The aim, back in 2004, was a simple one. If ambitious: to create the world’s best wine competition. How was Decanter going to do it?
Competition founders Steven Spurrier and Sarah Kemp quickly realised that meeting this challenge depended on two key elements.
First, global talent. Decanter World Wine Awards (DWWA) had to attract the best wine judges: acute, experienced and wise palates, not just from the UK but from all around the world.
Secondly, the competition protocols had to help and guide those judges towards reaching conclusions, and making medal awards, that the wine world could and would respect.
The protocols, too, needed wisdom.
A little United Nations of wine
How, two decades later, has DWWA done? We can always improve – and that’s what we try to do every year. But in our 20th competition (in 2023), 45% of our judges travelled to the UK from around the world to judge with us, as many have now done for a decade or more.
Among our total judging cohort of 236 judges, we had 53 MWs – and many more leading specialist judges: not just respected journalists and authors, but also those from the buying community and the sommelier community (including 17 Master Sommeliers) whose daily work involves both scrutinizing wines and tracking the evolution of consumer tastes at first hand.
We’re immensely proud of our judging pool: a little United Nations of wine. If DWWA is the largest wine competition in the world (as it has been since at least 2013), those judges are a key reason.
We are also, after 20 years, very proud of our Senior Judges and Regional Chairs and the long-serving expertise and collegiate skills they bring to the competition.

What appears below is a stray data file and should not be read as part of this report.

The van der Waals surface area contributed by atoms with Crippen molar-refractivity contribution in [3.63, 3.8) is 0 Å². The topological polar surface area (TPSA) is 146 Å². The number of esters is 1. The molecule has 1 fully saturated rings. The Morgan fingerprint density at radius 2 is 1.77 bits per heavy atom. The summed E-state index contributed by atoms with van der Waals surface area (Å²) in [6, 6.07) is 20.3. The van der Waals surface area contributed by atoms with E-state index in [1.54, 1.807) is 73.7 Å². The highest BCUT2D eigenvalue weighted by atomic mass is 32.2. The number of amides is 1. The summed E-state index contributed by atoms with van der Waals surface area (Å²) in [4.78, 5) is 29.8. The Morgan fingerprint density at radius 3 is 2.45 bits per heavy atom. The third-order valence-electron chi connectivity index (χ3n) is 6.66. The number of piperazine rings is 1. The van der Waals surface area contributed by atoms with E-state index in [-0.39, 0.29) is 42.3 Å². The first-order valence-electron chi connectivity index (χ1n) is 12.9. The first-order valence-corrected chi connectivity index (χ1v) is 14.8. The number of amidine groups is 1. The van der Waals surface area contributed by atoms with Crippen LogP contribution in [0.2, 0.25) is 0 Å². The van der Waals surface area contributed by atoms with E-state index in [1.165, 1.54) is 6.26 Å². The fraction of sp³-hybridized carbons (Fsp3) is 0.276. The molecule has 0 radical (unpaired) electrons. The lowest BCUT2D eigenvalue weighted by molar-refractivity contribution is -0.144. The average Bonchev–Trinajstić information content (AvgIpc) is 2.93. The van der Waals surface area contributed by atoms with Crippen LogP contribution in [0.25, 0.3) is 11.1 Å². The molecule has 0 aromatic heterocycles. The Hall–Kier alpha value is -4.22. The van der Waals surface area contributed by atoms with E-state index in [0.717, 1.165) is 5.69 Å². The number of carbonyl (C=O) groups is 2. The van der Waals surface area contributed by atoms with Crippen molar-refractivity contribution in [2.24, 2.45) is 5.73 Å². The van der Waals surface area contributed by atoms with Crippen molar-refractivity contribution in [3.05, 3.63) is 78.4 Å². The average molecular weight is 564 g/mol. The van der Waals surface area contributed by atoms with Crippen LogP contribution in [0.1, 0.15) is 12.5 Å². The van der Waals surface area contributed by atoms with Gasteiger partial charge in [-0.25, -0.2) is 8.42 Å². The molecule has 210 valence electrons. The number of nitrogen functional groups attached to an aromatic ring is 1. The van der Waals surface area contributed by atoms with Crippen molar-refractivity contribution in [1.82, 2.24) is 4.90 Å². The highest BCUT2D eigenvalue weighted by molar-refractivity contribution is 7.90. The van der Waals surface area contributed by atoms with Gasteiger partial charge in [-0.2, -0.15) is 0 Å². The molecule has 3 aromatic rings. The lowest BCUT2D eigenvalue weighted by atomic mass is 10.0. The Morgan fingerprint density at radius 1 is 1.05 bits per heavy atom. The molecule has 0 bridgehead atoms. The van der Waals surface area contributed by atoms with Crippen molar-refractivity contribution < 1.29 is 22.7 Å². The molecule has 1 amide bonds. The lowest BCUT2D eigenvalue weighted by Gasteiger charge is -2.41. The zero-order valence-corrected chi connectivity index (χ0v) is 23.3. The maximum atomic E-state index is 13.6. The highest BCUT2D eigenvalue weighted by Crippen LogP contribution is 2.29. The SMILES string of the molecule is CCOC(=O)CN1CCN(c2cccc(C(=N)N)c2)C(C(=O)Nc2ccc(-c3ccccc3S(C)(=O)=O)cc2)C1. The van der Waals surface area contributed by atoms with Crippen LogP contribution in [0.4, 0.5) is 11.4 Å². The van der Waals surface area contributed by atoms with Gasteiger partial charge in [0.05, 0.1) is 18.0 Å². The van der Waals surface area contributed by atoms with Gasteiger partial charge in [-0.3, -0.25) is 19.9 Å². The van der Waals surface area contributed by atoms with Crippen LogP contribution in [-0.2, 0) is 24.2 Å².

All of our five Co-Chairs were originally Regional Chairs, and in their hands (and palates) rests the all-important, challenging task of ensuring judging consistency between panels, as well as eventually deciding which wines should compose our Best in Show selection and pick of Top Value Golds.
Discover DWWA judging in pictures
Let’s start with first principles.
The main purpose of DWWA is to discover and draw attention to good or great wines of every sort, no matter what their origins, and regardless of producer identities.
It seems simple – yet there’s a potential conflict hidden inside those aims. Of course, DWWA has to be a strictly blind tasting, in order to conceal producer identities: this is sternly policed, and any tampering with bottle bags will lead to a judge’s immediate dismissal.
Yet a ‘totally blind’ tasting in which origins were also concealed or muddled would produce chaotic results. Imagine a Hunter Valley Semillon attempting to look persuasive among Condrieu or Pouilly-Fuissé wines, or a Nebbiolo from the Valtellina trying to fight its corner surrounded by Napa Valley Cabs.
Wines need their cultural context to be intelligible.
One of the key stages as the team prepares DWWA every year, therefore, is ‘flighting’: putting every wine into a regional flight in which its qualities have every chance to shine. This is always done in consultation with the relevant Regional Chair.
Vintage, varietal blends and ageing details also form part of that context, so that information, too, is available to judges, as is residual sugar levels and alcohol levels. Many of our judges are specialists, with palates finely tuned to the categories of wine they are judging.
Quality at every price matters
There are compelling arguments both for and against supplying judges with price information. We know, though, that price matters enormously to wine consumers – so for that reason we group the wines into price bands.
Is a £100+ wine judged in the same way as a wine at below £15? Certainly not: adjusting expectations in order to be fair to each wine in its price bracket is another of the skills we demand of our judges. Sub-£15 wines, for example, can never be complex,…
Source : https://www.decanter.com/decanter-world-wine-awards/how-we-judge-wine-at-decanter-world-wine-awards-521278/